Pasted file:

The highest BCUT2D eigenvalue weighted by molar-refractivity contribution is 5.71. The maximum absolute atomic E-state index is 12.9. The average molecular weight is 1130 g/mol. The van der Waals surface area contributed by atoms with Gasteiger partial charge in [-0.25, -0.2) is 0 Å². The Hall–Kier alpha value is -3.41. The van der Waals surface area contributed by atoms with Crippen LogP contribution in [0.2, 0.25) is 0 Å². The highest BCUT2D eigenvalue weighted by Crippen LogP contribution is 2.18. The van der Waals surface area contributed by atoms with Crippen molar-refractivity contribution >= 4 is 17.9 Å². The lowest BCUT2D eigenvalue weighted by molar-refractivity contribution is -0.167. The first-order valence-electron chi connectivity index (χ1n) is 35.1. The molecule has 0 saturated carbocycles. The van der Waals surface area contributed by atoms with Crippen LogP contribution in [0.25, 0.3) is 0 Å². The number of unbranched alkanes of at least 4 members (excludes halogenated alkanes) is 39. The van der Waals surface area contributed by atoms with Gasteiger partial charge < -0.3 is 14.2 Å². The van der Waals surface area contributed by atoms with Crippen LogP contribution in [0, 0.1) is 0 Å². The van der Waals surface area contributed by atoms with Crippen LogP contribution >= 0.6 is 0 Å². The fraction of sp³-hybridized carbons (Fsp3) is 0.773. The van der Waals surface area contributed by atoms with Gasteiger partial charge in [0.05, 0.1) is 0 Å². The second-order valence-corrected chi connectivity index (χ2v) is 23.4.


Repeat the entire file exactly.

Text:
The highest BCUT2D eigenvalue weighted by molar-refractivity contribution is 5.71. The maximum absolute atomic E-state index is 12.9. The average molecular weight is 1130 g/mol. The van der Waals surface area contributed by atoms with Gasteiger partial charge in [-0.25, -0.2) is 0 Å². The Hall–Kier alpha value is -3.41. The van der Waals surface area contributed by atoms with Crippen LogP contribution in [0.2, 0.25) is 0 Å². The highest BCUT2D eigenvalue weighted by Crippen LogP contribution is 2.18. The van der Waals surface area contributed by atoms with Crippen molar-refractivity contribution >= 4 is 17.9 Å². The lowest BCUT2D eigenvalue weighted by molar-refractivity contribution is -0.167. The first-order valence-electron chi connectivity index (χ1n) is 35.1. The molecule has 0 saturated carbocycles. The van der Waals surface area contributed by atoms with Crippen LogP contribution in [0.25, 0.3) is 0 Å². The number of unbranched alkanes of at least 4 members (excludes halogenated alkanes) is 39. The van der Waals surface area contributed by atoms with Gasteiger partial charge < -0.3 is 14.2 Å². The van der Waals surface area contributed by atoms with Crippen LogP contribution in [0, 0.1) is 0 Å². The van der Waals surface area contributed by atoms with Crippen LogP contribution >= 0.6 is 0 Å². The fraction of sp³-hybridized carbons (Fsp3) is 0.773. The van der Waals surface area contributed by atoms with Gasteiger partial charge in [0.05, 0.1) is 0 Å². The second-order valence-corrected chi connectivity index (χ2v) is 23.4.